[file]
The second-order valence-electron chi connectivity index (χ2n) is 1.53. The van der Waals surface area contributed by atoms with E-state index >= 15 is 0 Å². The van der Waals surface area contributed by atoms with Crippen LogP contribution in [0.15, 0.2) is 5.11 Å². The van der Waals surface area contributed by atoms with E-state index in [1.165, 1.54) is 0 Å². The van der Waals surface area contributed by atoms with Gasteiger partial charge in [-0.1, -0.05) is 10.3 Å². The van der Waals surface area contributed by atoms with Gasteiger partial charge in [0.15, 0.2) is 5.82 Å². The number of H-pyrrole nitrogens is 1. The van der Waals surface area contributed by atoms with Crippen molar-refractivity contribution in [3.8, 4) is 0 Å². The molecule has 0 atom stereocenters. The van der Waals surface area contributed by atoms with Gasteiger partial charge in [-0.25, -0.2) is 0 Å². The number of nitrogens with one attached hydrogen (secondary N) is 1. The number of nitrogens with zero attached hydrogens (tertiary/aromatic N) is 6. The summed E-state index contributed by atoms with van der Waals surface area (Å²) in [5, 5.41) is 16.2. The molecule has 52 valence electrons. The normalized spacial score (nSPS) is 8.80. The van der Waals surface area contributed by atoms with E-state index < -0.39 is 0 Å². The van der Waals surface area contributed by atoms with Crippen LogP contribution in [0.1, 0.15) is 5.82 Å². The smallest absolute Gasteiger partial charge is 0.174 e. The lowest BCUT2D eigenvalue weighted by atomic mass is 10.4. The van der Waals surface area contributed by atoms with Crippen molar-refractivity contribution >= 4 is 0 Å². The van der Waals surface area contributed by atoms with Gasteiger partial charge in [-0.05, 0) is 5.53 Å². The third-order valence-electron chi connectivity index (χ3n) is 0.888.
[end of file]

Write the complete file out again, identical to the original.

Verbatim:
The second-order valence-electron chi connectivity index (χ2n) is 1.53. The van der Waals surface area contributed by atoms with E-state index >= 15 is 0 Å². The van der Waals surface area contributed by atoms with Crippen LogP contribution in [0.15, 0.2) is 5.11 Å². The van der Waals surface area contributed by atoms with E-state index in [1.165, 1.54) is 0 Å². The van der Waals surface area contributed by atoms with Gasteiger partial charge in [-0.1, -0.05) is 10.3 Å². The van der Waals surface area contributed by atoms with Gasteiger partial charge in [0.15, 0.2) is 5.82 Å². The number of H-pyrrole nitrogens is 1. The van der Waals surface area contributed by atoms with Crippen molar-refractivity contribution in [3.8, 4) is 0 Å². The molecule has 0 atom stereocenters. The van der Waals surface area contributed by atoms with Gasteiger partial charge in [-0.25, -0.2) is 0 Å². The number of nitrogens with one attached hydrogen (secondary N) is 1. The number of nitrogens with zero attached hydrogens (tertiary/aromatic N) is 6. The summed E-state index contributed by atoms with van der Waals surface area (Å²) in [5, 5.41) is 16.2. The molecule has 52 valence electrons. The normalized spacial score (nSPS) is 8.80. The van der Waals surface area contributed by atoms with E-state index < -0.39 is 0 Å². The van der Waals surface area contributed by atoms with Crippen LogP contribution in [0.1, 0.15) is 5.82 Å². The smallest absolute Gasteiger partial charge is 0.174 e. The lowest BCUT2D eigenvalue weighted by atomic mass is 10.4. The van der Waals surface area contributed by atoms with Crippen molar-refractivity contribution >= 4 is 0 Å². The van der Waals surface area contributed by atoms with Gasteiger partial charge in [-0.05, 0) is 5.53 Å². The third-order valence-electron chi connectivity index (χ3n) is 0.888.